damp strings morning glories hang their ancient faces. The
dry and exalted noise of the locusts from all the air at once
enchants my eardrums."
Knoxville: Summer of 1915
Summer of 1915, James Agee's prose poem scored for soprano and
orchestra in 1947 by Samuel Barber, is a sensuous, musical painting
of a languorous summer night. It is, in a word, cinematic. It was
a most appropriate choice to showcase in an Oberlin Orchestra concert
conducted by one of the most distinguished film composers in the United
States John Williams.
The orchestra traveled west in October to perform under Williams'
baton at the Getty Center in Los Angeles. Associate Professor of Conducting
Timothy Weiss led the ensemble in Mozart's Symphony No. 35;
Williams commanded it through the program's remainder, including the
Barber work, Johannes Brahms' Academic Festival Overture, and
some of Williams' film scores (selections from Schindler's List,
E.T., and Raiders of the Lost Ark). By all accounts, the
event was an exalted and enchanted experience.
Laurie Rubin, a fourth-year student of Wheeler Professor of Music
Richard Miller and a Los Angeles native, brought Agee's words to shimmering,
rhapsodic life. "It's a beautiful piece," she says. "It
captures that incredible feeling of relaxation, of abandon, in summer,
when your entire body takes in every emotion with all its senses.
Singing it was like following a path the piece had already made. The
places (in the song) for me to use different colors in my voice to
show different emotions or paint different scenes were easy to find.
I enjoyed every note . . . It was definitely a huge, musical milestone,
a highlight of my life," says Rubin, describing her collaboration
with the orchestra and Williams. "Mr. Williams made me feel right
at home, as if I had known him and had been working with him for years."
also has high praise for Weiss, with whom she rehearsed and who directed
a performance of the work at Oberlin. "He was so interested in
the pure musicality and artistry of the piece, in the warmth and nuance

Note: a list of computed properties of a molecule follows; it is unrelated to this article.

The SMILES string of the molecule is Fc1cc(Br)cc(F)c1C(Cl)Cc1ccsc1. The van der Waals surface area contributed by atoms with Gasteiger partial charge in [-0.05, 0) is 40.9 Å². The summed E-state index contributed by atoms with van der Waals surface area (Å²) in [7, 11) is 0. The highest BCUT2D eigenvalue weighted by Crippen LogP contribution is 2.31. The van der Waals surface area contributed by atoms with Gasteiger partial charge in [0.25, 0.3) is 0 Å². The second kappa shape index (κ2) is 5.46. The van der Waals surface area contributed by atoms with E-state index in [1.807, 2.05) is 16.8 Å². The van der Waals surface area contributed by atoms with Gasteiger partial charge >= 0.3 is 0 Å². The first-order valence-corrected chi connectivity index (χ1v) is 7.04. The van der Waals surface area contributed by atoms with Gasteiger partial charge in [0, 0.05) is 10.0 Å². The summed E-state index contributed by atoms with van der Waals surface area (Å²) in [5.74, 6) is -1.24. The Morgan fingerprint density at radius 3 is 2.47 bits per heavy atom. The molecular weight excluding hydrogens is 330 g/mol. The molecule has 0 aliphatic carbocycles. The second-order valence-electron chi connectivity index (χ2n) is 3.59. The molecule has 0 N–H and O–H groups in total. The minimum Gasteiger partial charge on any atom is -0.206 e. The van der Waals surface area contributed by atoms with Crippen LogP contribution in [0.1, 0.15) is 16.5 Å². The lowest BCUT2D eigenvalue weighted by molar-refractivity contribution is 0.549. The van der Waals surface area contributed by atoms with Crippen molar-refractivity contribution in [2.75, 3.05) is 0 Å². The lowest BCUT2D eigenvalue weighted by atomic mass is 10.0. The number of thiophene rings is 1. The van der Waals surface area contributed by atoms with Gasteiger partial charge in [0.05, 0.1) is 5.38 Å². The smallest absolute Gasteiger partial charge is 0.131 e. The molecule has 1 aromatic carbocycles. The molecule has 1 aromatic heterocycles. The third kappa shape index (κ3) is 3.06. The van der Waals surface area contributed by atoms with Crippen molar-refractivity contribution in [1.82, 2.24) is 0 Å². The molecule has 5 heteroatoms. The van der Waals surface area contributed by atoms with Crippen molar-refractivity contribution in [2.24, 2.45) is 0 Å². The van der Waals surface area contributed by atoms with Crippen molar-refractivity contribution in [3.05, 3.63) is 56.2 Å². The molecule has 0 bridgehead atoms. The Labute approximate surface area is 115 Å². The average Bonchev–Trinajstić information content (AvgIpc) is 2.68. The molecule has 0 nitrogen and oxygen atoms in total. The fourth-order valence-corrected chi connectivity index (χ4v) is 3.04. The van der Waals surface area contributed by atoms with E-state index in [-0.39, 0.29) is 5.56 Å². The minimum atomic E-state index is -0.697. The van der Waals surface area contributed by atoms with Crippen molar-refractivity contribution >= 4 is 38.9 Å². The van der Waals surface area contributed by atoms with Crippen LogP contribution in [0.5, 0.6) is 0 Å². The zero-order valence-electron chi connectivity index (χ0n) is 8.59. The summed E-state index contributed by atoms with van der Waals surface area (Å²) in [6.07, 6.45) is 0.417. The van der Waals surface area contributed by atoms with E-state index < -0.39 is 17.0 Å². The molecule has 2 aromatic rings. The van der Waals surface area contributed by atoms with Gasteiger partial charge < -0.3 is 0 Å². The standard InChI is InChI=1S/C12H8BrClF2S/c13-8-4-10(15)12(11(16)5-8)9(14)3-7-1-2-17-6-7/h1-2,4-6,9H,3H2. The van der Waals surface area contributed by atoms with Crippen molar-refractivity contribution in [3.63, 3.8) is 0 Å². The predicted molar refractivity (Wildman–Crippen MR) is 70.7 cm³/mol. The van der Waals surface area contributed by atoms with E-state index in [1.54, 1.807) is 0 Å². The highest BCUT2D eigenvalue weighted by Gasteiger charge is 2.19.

in it," she says. "He was also very interested in the collaboration
between the orchestra and me, always making sure that I felt comfortable
and that there was a balance especially in the thickly orchestrated
The students were surprised to find Williams unassuming and casual,
says Weiss. "They liked that he was very much himself and comfortable
with the players. The music-making was very much from the heart."
Rubin was escorted offstage by Williams following her Getty performance.
When he returned to the podium, he spoke to the audience of Oberlin
College trustees, faculty, administrators, parents, alumni, and friends.
"I'm very proud of my association with Oberlin," said Williams,
who received an honorary doctor of music degree from Oberlin in 1995.
"It's a marvelous place." "It's a thrill for me to
share this evening with these wonderful musicians. The orchestra is
fantastic; we've had a wonderful two days together. I congratulate
all of them on their great accomplishments and artistic levels and
skills, attained in so few years. And bravo to the parents, teachers,
and all of you who have brought this to fruition."
Russian-born sophomore violinist Julia Sakharova was featured soloist
for selections from Schindler's List. Working with Williams,
she says, was her first experience performing with a renowned conductor.
Sakharova, who is part Jewish, first saw the film Schindler's List
"His music really touches people's hearts and minds including
mine. It was like a dream and I told him that," she says. "I
didn't think I would ever meet the person who composed this music
that I love."
Leigh Miller, a senior bassoon performance major from Reston, Virginia,
the best part of the experience aside from working with John
Williams was visiting the Getty Center. "It is one of
the most beautiful places I have ever been," she says. "I
could have spent a week there easily and not have gotten bored."
Miller also has high praise for Oberlin staff and volunteers: "They
treated us like professionals the entire trip and made sure that we
thoroughly enjoyed every minute. It was also great to see alumni come
back (to organize the event) and try to do something for their alma
mater. It's nice to know that they still care."
Scott Schillin '68, associate producer of From the Top, a weekly
radio series broadcast on WGBH Boston showcasing outstanding precollegeage
classical musicians, was one alumni who worked overtime to make the
event a success. He coordinated all aspects of the trip, traveling
to Oberlin several times from Boston during preproduction planning
and accompanying the orchestra to Los Angeles.
Oberlin obtained the Getty Center as its venue for the concert with
the help of Oberlin College Trustee Stephen D. Rountree, executive
vice president and chief operating officer of the J. Paul Getty Trust.